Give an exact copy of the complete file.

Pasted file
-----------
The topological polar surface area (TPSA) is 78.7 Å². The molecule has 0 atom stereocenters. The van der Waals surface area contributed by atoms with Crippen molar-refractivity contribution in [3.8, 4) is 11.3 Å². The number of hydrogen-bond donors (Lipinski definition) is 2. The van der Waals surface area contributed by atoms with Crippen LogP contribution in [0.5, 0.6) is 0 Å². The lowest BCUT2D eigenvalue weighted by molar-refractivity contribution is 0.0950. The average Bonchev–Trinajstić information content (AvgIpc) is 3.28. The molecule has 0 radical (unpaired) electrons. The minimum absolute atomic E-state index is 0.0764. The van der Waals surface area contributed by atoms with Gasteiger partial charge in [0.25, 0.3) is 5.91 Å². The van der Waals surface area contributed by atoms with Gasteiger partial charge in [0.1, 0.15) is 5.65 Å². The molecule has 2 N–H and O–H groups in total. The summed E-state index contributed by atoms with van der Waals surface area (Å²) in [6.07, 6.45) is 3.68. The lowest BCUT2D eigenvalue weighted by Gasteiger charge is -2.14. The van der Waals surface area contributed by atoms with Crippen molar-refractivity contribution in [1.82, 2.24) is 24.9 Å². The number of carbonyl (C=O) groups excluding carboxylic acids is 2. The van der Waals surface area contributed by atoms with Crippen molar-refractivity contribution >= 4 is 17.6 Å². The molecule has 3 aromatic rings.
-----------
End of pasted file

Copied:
The topological polar surface area (TPSA) is 78.7 Å². The molecule has 0 atom stereocenters. The van der Waals surface area contributed by atoms with Crippen molar-refractivity contribution in [3.8, 4) is 11.3 Å². The number of hydrogen-bond donors (Lipinski definition) is 2. The van der Waals surface area contributed by atoms with Crippen LogP contribution in [0.5, 0.6) is 0 Å². The lowest BCUT2D eigenvalue weighted by molar-refractivity contribution is 0.0950. The average Bonchev–Trinajstić information content (AvgIpc) is 3.28. The molecule has 0 radical (unpaired) electrons. The minimum absolute atomic E-state index is 0.0764. The van der Waals surface area contributed by atoms with Gasteiger partial charge in [0.25, 0.3) is 5.91 Å². The van der Waals surface area contributed by atoms with Gasteiger partial charge in [0.1, 0.15) is 5.65 Å². The molecule has 2 N–H and O–H groups in total. The summed E-state index contributed by atoms with van der Waals surface area (Å²) in [6.07, 6.45) is 3.68. The lowest BCUT2D eigenvalue weighted by Gasteiger charge is -2.14. The van der Waals surface area contributed by atoms with Crippen molar-refractivity contribution in [1.82, 2.24) is 24.9 Å². The number of carbonyl (C=O) groups excluding carboxylic acids is 2. The van der Waals surface area contributed by atoms with Crippen molar-refractivity contribution >= 4 is 17.6 Å². The molecule has 3 aromatic rings.